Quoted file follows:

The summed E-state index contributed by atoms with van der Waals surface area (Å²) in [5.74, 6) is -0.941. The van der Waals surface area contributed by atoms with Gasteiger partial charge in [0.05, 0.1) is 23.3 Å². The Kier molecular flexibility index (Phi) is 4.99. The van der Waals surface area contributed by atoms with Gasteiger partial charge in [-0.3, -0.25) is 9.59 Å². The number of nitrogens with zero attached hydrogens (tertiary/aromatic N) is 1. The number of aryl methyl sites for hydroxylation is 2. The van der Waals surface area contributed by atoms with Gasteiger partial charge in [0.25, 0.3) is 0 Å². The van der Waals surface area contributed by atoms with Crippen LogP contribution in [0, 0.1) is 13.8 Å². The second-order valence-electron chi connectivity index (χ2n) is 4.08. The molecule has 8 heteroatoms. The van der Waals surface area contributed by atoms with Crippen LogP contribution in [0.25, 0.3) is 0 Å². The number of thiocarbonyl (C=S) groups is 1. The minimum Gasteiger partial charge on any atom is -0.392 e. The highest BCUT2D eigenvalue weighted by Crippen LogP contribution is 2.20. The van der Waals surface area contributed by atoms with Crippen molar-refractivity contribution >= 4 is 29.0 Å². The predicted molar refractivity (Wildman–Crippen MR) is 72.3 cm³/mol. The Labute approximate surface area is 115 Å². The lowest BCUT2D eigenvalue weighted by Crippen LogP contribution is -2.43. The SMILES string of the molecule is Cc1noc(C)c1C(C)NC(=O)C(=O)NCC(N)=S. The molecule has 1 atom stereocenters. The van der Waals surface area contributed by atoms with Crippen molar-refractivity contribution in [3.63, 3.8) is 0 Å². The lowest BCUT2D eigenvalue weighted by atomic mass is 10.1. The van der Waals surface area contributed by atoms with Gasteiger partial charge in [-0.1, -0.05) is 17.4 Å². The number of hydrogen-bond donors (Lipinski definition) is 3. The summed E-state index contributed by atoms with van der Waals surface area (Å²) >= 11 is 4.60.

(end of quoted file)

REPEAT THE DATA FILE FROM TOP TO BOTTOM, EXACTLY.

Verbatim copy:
The summed E-state index contributed by atoms with van der Waals surface area (Å²) in [5.74, 6) is -0.941. The van der Waals surface area contributed by atoms with Gasteiger partial charge in [0.05, 0.1) is 23.3 Å². The Kier molecular flexibility index (Phi) is 4.99. The van der Waals surface area contributed by atoms with Gasteiger partial charge in [-0.3, -0.25) is 9.59 Å². The number of nitrogens with zero attached hydrogens (tertiary/aromatic N) is 1. The number of aryl methyl sites for hydroxylation is 2. The van der Waals surface area contributed by atoms with Gasteiger partial charge in [0.25, 0.3) is 0 Å². The van der Waals surface area contributed by atoms with Crippen LogP contribution in [0, 0.1) is 13.8 Å². The second-order valence-electron chi connectivity index (χ2n) is 4.08. The molecule has 8 heteroatoms. The van der Waals surface area contributed by atoms with Crippen LogP contribution in [0.25, 0.3) is 0 Å². The number of thiocarbonyl (C=S) groups is 1. The minimum Gasteiger partial charge on any atom is -0.392 e. The highest BCUT2D eigenvalue weighted by Crippen LogP contribution is 2.20. The van der Waals surface area contributed by atoms with Crippen molar-refractivity contribution >= 4 is 29.0 Å². The predicted molar refractivity (Wildman–Crippen MR) is 72.3 cm³/mol. The Labute approximate surface area is 115 Å². The lowest BCUT2D eigenvalue weighted by Crippen LogP contribution is -2.43. The SMILES string of the molecule is Cc1noc(C)c1C(C)NC(=O)C(=O)NCC(N)=S. The molecule has 1 atom stereocenters. The van der Waals surface area contributed by atoms with Crippen molar-refractivity contribution in [3.63, 3.8) is 0 Å². The lowest BCUT2D eigenvalue weighted by atomic mass is 10.1. The van der Waals surface area contributed by atoms with Gasteiger partial charge in [-0.1, -0.05) is 17.4 Å². The number of hydrogen-bond donors (Lipinski definition) is 3. The summed E-state index contributed by atoms with van der Waals surface area (Å²) >= 11 is 4.60.